Guildford Ave, Sheffield S2 2PL
Norfolk Heritage Park, which is Grade II listed, was one of the country’s first free to enter public park when it opened in 1848. Over 100 miles by road from the county of Norfolk, its name is explained by the fact that the land originally belonged to the Duke of Norfolk, though some confusion could have been avoided by calling the football team that was based there in the 1800s, something like Sheffield Manor rather than Norfolk FC.
Originally part of the hunting estate of Sheffield Manor, it is now a popular destination for family days out and special events in an area of Sheffield somewhat lacking in other green spaces. Particular highlights include the annual bonfire and Sheffield Fayre – a celebration of outdoor pursuits, wildlife and history which typically takes place on the late August bank holiday weekend.
The visitor centre “The Centre in the Park” was created in the extensive refurbishment of the park which took place in the late 20th / early 21st century, and offers a wide range of accessibility options for disabled visitors, as well as light catering facilities, toilets, a conference facility. There are extensive educational resources detailing the long history of the site and the Sheffield area, including the local wildlife. There are play areas, including a brand new adventure playground and crèche facilities.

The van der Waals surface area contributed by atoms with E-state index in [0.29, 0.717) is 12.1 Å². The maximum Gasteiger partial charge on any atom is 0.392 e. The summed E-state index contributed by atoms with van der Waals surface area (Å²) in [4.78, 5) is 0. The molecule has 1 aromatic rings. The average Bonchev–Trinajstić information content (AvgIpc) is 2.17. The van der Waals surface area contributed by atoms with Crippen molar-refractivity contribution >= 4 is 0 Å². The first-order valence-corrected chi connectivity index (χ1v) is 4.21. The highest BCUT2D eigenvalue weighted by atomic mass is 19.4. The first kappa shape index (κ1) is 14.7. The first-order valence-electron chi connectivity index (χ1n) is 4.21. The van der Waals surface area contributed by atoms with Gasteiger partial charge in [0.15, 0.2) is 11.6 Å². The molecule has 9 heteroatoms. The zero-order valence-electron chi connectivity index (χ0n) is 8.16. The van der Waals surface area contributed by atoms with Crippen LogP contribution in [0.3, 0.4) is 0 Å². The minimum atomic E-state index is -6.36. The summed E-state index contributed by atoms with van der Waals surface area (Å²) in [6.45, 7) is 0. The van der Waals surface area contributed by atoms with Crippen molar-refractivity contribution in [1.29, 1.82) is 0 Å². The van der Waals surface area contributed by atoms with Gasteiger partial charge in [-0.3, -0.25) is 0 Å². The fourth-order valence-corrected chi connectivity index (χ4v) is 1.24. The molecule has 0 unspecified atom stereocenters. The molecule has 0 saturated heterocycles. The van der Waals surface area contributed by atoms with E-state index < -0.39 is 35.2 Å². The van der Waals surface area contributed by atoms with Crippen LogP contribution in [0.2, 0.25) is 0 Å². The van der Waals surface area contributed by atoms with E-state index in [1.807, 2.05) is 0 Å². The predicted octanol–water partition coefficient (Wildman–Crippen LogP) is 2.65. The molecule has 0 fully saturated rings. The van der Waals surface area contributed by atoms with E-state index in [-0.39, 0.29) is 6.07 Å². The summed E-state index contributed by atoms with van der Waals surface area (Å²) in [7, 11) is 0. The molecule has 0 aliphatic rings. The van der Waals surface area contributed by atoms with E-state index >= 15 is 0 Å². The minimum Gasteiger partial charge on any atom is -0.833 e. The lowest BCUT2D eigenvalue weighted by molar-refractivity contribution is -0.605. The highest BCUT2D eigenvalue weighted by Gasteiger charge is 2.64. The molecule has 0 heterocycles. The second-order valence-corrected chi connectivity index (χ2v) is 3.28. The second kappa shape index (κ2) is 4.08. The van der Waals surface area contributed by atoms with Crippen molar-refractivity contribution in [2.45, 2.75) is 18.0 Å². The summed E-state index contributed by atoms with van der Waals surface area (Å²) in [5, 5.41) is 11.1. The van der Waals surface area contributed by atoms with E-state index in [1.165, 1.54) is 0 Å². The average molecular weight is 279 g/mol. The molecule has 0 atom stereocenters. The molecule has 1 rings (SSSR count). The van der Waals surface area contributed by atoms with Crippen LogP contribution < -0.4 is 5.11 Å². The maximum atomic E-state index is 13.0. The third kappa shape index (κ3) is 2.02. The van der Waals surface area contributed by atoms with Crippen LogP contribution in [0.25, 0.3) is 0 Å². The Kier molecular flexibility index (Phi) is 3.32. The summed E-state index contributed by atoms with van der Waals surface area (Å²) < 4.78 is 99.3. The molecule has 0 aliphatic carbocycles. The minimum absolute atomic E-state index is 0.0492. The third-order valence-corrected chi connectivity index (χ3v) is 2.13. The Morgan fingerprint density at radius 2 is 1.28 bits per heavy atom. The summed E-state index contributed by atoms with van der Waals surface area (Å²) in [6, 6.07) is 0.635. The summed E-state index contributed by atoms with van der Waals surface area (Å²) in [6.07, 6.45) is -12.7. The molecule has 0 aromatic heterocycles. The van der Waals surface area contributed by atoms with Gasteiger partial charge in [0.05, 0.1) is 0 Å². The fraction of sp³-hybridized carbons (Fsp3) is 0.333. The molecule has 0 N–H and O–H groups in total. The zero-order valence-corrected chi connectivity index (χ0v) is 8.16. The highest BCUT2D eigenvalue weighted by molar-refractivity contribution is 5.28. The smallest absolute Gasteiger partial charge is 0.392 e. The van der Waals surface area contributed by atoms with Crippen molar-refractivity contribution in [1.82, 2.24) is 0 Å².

The Jervis Lum woodland, donated to the city by the Duke of Norfolk in 1956, offers not only a peaceful area to walk in, but also a haven for wildlife. The Friends of Norfolk Heritage Park website offers regular updates on species which have been spotted
Sited in amongst some of Sheffield’s most populous areas, the park is served local buses. By a tram stop on the Arbourthorne Road, and is only a mile’s interesting walk from Sheffield’s central train station.